NEW YORK (Reuters) - Tropical Storm Danny was located about 550 miles (885 kilometres) off the coast of North Carolina on Thursday and was expected to slowly strengthen into the season's second hurricane during the next couple of days as it heads more north to northeast on Friday, the U.S. National Hurricane Center said
As of 11 a.m. EDT (1500 GMT), Danny was packing winds near 60 miles per hour (97 kph) with higher gusts south-southeast of Cape Hatteras, and "wobbling" westward, moving somewhat erratically at about 13 mph, the NHC said.
Tropical storms pack winds in excess of 39 mph and reach hurricane status when maximum sustained winds reach 74 mph.
The NHC said interests from the Carolinas northward to New England should monitor the progress of the storm.
Several forecast tracks show the storm tracking north along the U.S. East Coast, once again towards Nova Scotia and Canadian Maritimes, on a similar path to last weekend's first hurricane of the 2009 season, Bill.
The NHC will issue its next advisory on Danny at 5 p.m. EDT.
The NHC was also monitoring a tropical wave over the far eastern Atlantic about 300 miles south-southwest of the Cape Verde Islands with a low chance -- less than 30 percent -- of becoming a tropical cyclone during the next 48 hours.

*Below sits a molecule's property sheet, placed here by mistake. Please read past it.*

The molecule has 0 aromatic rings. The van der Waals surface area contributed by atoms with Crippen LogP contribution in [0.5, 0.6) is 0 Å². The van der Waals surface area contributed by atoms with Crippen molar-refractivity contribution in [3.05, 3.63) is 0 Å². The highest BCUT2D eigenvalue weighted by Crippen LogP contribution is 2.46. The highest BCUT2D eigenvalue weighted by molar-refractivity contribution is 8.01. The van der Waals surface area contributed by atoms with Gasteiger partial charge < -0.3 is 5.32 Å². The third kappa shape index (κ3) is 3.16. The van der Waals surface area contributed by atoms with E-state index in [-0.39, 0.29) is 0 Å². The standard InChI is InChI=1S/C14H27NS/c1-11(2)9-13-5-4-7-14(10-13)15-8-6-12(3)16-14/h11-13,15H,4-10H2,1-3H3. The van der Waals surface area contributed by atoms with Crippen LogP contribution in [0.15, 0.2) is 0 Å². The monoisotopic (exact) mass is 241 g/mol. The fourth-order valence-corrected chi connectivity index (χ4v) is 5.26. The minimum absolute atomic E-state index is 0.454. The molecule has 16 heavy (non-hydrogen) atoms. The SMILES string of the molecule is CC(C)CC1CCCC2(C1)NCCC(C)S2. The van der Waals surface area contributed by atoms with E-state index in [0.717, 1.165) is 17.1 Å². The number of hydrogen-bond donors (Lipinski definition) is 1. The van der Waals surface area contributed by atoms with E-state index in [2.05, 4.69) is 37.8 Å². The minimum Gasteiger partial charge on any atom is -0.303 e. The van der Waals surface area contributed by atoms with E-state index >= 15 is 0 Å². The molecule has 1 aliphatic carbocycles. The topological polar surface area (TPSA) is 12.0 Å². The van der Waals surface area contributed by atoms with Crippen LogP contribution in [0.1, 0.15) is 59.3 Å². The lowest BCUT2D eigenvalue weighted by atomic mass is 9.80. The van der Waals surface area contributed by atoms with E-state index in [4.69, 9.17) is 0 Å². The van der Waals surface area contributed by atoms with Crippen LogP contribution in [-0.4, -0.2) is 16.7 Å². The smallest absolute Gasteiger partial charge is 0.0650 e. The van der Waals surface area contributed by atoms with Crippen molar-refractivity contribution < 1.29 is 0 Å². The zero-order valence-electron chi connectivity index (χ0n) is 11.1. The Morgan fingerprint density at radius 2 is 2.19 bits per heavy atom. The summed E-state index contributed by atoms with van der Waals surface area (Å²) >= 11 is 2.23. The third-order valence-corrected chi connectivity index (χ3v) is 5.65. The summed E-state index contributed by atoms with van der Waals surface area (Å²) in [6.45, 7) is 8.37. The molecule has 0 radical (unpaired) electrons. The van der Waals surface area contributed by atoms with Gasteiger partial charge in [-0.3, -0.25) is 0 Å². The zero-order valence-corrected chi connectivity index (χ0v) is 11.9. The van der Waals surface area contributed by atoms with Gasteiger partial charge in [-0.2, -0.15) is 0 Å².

Energy traders keep a close eye on storms that could enter the Gulf of Mexico and disrupt offshore U.S. oil and natural gas production or refinery operations along the coast.
Commodities traders likewise watch storms that could damage agriculture crops such as citrus and cotton in Florida and other states along the coast to Texas.
Pricing of insurance-linked securities, which transfer insurance risks associated with natural disasters to capital markets investor and can be used to hedge other weather risk exposures, can also be affected by the path of a storm.
For additional news on the insurance-linked securities market, go to http://communities.thomsonreuters.com/ILS
Did you find this article insightful?